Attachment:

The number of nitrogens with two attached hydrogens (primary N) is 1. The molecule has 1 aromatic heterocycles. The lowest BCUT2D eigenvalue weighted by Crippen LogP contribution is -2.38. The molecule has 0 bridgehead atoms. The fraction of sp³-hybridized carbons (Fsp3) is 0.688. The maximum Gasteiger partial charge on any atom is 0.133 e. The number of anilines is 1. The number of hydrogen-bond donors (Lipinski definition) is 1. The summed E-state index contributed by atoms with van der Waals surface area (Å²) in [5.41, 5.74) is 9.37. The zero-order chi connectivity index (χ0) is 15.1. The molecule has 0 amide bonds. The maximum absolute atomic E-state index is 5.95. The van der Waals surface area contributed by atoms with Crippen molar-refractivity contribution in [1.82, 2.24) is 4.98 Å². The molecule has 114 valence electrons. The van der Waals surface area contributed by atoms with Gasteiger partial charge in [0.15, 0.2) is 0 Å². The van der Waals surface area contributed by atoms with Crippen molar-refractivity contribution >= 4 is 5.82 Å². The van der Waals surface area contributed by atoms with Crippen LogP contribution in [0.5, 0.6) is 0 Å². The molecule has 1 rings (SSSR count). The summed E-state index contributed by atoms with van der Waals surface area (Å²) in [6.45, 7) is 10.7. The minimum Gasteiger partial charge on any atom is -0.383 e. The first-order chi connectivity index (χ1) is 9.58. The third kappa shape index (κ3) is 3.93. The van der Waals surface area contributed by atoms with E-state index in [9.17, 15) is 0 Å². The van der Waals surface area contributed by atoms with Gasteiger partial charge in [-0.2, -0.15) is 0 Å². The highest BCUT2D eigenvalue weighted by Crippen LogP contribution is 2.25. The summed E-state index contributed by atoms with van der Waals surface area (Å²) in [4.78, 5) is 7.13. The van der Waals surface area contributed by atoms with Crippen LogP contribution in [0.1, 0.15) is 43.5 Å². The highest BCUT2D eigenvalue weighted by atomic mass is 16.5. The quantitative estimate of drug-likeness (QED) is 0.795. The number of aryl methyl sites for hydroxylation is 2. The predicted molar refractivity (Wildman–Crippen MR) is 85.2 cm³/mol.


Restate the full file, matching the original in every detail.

The number of nitrogens with two attached hydrogens (primary N) is 1. The molecule has 1 aromatic heterocycles. The lowest BCUT2D eigenvalue weighted by Crippen LogP contribution is -2.38. The molecule has 0 bridgehead atoms. The fraction of sp³-hybridized carbons (Fsp3) is 0.688. The maximum Gasteiger partial charge on any atom is 0.133 e. The number of anilines is 1. The number of hydrogen-bond donors (Lipinski definition) is 1. The summed E-state index contributed by atoms with van der Waals surface area (Å²) in [5.41, 5.74) is 9.37. The zero-order chi connectivity index (χ0) is 15.1. The molecule has 0 amide bonds. The maximum absolute atomic E-state index is 5.95. The van der Waals surface area contributed by atoms with Crippen molar-refractivity contribution in [1.82, 2.24) is 4.98 Å². The molecule has 114 valence electrons. The van der Waals surface area contributed by atoms with Gasteiger partial charge in [0.15, 0.2) is 0 Å². The van der Waals surface area contributed by atoms with Crippen molar-refractivity contribution >= 4 is 5.82 Å². The van der Waals surface area contributed by atoms with Crippen LogP contribution in [0.5, 0.6) is 0 Å². The molecule has 1 rings (SSSR count). The summed E-state index contributed by atoms with van der Waals surface area (Å²) in [6.45, 7) is 10.7. The minimum Gasteiger partial charge on any atom is -0.383 e. The first-order chi connectivity index (χ1) is 9.58. The third kappa shape index (κ3) is 3.93. The van der Waals surface area contributed by atoms with E-state index in [9.17, 15) is 0 Å². The van der Waals surface area contributed by atoms with Gasteiger partial charge in [-0.2, -0.15) is 0 Å². The highest BCUT2D eigenvalue weighted by Crippen LogP contribution is 2.25. The summed E-state index contributed by atoms with van der Waals surface area (Å²) in [4.78, 5) is 7.13. The van der Waals surface area contributed by atoms with Crippen LogP contribution in [0.1, 0.15) is 43.5 Å². The highest BCUT2D eigenvalue weighted by atomic mass is 16.5. The quantitative estimate of drug-likeness (QED) is 0.795. The number of aryl methyl sites for hydroxylation is 2. The predicted molar refractivity (Wildman–Crippen MR) is 85.2 cm³/mol.